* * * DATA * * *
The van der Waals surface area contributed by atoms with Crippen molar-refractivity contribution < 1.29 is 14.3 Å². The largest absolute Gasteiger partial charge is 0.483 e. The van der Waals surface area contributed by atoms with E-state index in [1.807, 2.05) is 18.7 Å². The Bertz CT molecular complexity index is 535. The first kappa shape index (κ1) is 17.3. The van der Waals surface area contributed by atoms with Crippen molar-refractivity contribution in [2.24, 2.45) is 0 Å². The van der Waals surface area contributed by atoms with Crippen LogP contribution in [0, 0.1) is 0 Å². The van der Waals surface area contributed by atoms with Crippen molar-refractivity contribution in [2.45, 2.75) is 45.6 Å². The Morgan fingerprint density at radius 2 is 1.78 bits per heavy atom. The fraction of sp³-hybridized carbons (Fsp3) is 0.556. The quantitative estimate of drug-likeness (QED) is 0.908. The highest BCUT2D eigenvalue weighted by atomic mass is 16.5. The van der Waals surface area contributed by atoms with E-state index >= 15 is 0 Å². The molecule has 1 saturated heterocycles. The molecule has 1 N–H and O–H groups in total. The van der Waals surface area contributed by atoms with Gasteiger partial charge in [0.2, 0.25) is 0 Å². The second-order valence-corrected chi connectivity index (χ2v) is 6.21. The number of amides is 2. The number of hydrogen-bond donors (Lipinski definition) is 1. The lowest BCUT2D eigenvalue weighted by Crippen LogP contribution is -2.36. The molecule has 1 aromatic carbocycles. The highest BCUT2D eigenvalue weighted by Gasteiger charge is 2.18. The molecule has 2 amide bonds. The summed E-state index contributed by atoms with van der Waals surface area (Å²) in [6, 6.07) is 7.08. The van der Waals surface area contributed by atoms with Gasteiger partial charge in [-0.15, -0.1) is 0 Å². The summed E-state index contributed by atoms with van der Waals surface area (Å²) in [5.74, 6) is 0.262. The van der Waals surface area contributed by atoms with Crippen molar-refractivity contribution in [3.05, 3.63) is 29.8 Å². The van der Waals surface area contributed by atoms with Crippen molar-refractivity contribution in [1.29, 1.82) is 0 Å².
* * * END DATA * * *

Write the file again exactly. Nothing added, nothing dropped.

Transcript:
The van der Waals surface area contributed by atoms with Crippen molar-refractivity contribution < 1.29 is 14.3 Å². The largest absolute Gasteiger partial charge is 0.483 e. The van der Waals surface area contributed by atoms with E-state index in [1.807, 2.05) is 18.7 Å². The Bertz CT molecular complexity index is 535. The first kappa shape index (κ1) is 17.3. The van der Waals surface area contributed by atoms with Crippen molar-refractivity contribution in [2.24, 2.45) is 0 Å². The van der Waals surface area contributed by atoms with Crippen LogP contribution in [0, 0.1) is 0 Å². The van der Waals surface area contributed by atoms with Crippen molar-refractivity contribution in [2.45, 2.75) is 45.6 Å². The Morgan fingerprint density at radius 2 is 1.78 bits per heavy atom. The fraction of sp³-hybridized carbons (Fsp3) is 0.556. The quantitative estimate of drug-likeness (QED) is 0.908. The highest BCUT2D eigenvalue weighted by atomic mass is 16.5. The van der Waals surface area contributed by atoms with E-state index >= 15 is 0 Å². The molecule has 1 saturated heterocycles. The molecule has 1 N–H and O–H groups in total. The van der Waals surface area contributed by atoms with Gasteiger partial charge in [0.2, 0.25) is 0 Å². The second-order valence-corrected chi connectivity index (χ2v) is 6.21. The number of amides is 2. The number of hydrogen-bond donors (Lipinski definition) is 1. The lowest BCUT2D eigenvalue weighted by Crippen LogP contribution is -2.36. The molecule has 1 aromatic carbocycles. The highest BCUT2D eigenvalue weighted by Gasteiger charge is 2.18. The molecule has 2 amide bonds. The summed E-state index contributed by atoms with van der Waals surface area (Å²) in [6, 6.07) is 7.08. The van der Waals surface area contributed by atoms with Gasteiger partial charge in [-0.15, -0.1) is 0 Å². The summed E-state index contributed by atoms with van der Waals surface area (Å²) in [5.74, 6) is 0.262. The van der Waals surface area contributed by atoms with Crippen molar-refractivity contribution in [3.05, 3.63) is 29.8 Å². The van der Waals surface area contributed by atoms with Crippen molar-refractivity contribution in [1.29, 1.82) is 0 Å².